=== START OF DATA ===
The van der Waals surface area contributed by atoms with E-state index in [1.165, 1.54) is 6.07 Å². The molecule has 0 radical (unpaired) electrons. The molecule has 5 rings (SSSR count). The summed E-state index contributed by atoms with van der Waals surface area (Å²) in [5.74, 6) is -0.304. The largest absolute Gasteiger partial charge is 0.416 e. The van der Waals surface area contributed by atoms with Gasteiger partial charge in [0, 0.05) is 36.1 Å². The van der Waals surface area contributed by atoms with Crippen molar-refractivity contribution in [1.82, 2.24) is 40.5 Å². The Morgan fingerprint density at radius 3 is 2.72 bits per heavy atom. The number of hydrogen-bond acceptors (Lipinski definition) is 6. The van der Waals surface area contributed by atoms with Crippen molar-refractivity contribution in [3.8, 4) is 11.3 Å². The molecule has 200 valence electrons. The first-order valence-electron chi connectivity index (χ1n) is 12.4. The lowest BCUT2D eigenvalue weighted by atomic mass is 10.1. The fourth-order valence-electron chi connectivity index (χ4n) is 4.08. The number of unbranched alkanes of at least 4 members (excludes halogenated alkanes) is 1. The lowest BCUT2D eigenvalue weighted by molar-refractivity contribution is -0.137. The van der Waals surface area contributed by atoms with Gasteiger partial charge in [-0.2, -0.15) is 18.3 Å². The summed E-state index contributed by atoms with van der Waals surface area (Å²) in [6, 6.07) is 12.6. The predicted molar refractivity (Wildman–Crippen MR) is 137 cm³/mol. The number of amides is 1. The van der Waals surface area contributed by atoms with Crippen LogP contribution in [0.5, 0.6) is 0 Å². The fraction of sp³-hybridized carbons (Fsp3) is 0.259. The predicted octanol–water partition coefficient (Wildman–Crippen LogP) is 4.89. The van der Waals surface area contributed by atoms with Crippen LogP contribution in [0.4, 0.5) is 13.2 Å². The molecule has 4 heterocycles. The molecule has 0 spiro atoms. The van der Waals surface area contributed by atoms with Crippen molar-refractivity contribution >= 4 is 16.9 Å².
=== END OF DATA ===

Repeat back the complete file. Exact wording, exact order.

The van der Waals surface area contributed by atoms with E-state index in [1.165, 1.54) is 6.07 Å². The molecule has 0 radical (unpaired) electrons. The molecule has 5 rings (SSSR count). The summed E-state index contributed by atoms with van der Waals surface area (Å²) in [5.74, 6) is -0.304. The largest absolute Gasteiger partial charge is 0.416 e. The van der Waals surface area contributed by atoms with Gasteiger partial charge in [0, 0.05) is 36.1 Å². The van der Waals surface area contributed by atoms with Crippen molar-refractivity contribution in [1.82, 2.24) is 40.5 Å². The Morgan fingerprint density at radius 3 is 2.72 bits per heavy atom. The number of hydrogen-bond acceptors (Lipinski definition) is 6. The van der Waals surface area contributed by atoms with Crippen molar-refractivity contribution in [3.8, 4) is 11.3 Å². The molecule has 200 valence electrons. The first-order valence-electron chi connectivity index (χ1n) is 12.4. The lowest BCUT2D eigenvalue weighted by atomic mass is 10.1. The fourth-order valence-electron chi connectivity index (χ4n) is 4.08. The number of unbranched alkanes of at least 4 members (excludes halogenated alkanes) is 1. The lowest BCUT2D eigenvalue weighted by molar-refractivity contribution is -0.137. The van der Waals surface area contributed by atoms with Gasteiger partial charge in [-0.2, -0.15) is 18.3 Å². The summed E-state index contributed by atoms with van der Waals surface area (Å²) in [6, 6.07) is 12.6. The predicted molar refractivity (Wildman–Crippen MR) is 137 cm³/mol. The number of amides is 1. The van der Waals surface area contributed by atoms with Crippen LogP contribution in [0.5, 0.6) is 0 Å². The fraction of sp³-hybridized carbons (Fsp3) is 0.259. The predicted octanol–water partition coefficient (Wildman–Crippen LogP) is 4.89. The van der Waals surface area contributed by atoms with Crippen LogP contribution in [0.4, 0.5) is 13.2 Å². The molecule has 4 heterocycles. The molecule has 0 spiro atoms. The van der Waals surface area contributed by atoms with Crippen molar-refractivity contribution >= 4 is 16.9 Å².